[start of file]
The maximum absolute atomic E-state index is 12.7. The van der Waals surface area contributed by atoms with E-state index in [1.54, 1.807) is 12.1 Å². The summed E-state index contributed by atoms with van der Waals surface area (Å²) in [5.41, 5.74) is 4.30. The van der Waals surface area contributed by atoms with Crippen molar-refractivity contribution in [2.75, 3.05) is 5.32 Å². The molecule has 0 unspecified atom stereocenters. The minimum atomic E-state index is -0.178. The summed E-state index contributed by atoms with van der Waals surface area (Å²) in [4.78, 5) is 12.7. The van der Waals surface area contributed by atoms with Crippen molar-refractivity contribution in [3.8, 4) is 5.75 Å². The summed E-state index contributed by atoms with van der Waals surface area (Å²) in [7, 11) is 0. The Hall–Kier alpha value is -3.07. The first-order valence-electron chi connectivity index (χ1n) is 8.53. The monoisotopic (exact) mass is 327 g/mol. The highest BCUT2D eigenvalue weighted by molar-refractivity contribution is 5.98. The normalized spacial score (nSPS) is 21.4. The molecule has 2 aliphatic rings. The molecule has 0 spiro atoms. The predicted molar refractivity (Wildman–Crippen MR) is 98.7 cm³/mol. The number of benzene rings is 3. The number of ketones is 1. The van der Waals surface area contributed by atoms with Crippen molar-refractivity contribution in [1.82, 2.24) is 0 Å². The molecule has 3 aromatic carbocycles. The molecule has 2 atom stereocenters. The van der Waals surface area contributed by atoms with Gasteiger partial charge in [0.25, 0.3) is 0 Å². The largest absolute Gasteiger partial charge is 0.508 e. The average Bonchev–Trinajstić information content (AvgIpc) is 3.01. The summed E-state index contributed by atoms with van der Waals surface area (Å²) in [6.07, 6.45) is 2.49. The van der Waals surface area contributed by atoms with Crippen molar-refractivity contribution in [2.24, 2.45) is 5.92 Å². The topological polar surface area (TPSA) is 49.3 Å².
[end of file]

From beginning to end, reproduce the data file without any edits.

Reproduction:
The maximum absolute atomic E-state index is 12.7. The van der Waals surface area contributed by atoms with E-state index in [1.54, 1.807) is 12.1 Å². The summed E-state index contributed by atoms with van der Waals surface area (Å²) in [5.41, 5.74) is 4.30. The van der Waals surface area contributed by atoms with Crippen molar-refractivity contribution in [2.75, 3.05) is 5.32 Å². The molecule has 0 unspecified atom stereocenters. The minimum atomic E-state index is -0.178. The summed E-state index contributed by atoms with van der Waals surface area (Å²) in [4.78, 5) is 12.7. The van der Waals surface area contributed by atoms with Crippen molar-refractivity contribution in [3.8, 4) is 5.75 Å². The summed E-state index contributed by atoms with van der Waals surface area (Å²) in [7, 11) is 0. The Hall–Kier alpha value is -3.07. The first-order valence-electron chi connectivity index (χ1n) is 8.53. The monoisotopic (exact) mass is 327 g/mol. The highest BCUT2D eigenvalue weighted by molar-refractivity contribution is 5.98. The normalized spacial score (nSPS) is 21.4. The molecule has 2 aliphatic rings. The molecule has 0 spiro atoms. The predicted molar refractivity (Wildman–Crippen MR) is 98.7 cm³/mol. The number of benzene rings is 3. The number of ketones is 1. The van der Waals surface area contributed by atoms with Crippen molar-refractivity contribution in [1.82, 2.24) is 0 Å². The molecule has 3 aromatic carbocycles. The molecule has 2 atom stereocenters. The van der Waals surface area contributed by atoms with Gasteiger partial charge in [0.25, 0.3) is 0 Å². The largest absolute Gasteiger partial charge is 0.508 e. The average Bonchev–Trinajstić information content (AvgIpc) is 3.01. The summed E-state index contributed by atoms with van der Waals surface area (Å²) in [6.07, 6.45) is 2.49. The van der Waals surface area contributed by atoms with Crippen molar-refractivity contribution in [2.24, 2.45) is 5.92 Å². The topological polar surface area (TPSA) is 49.3 Å².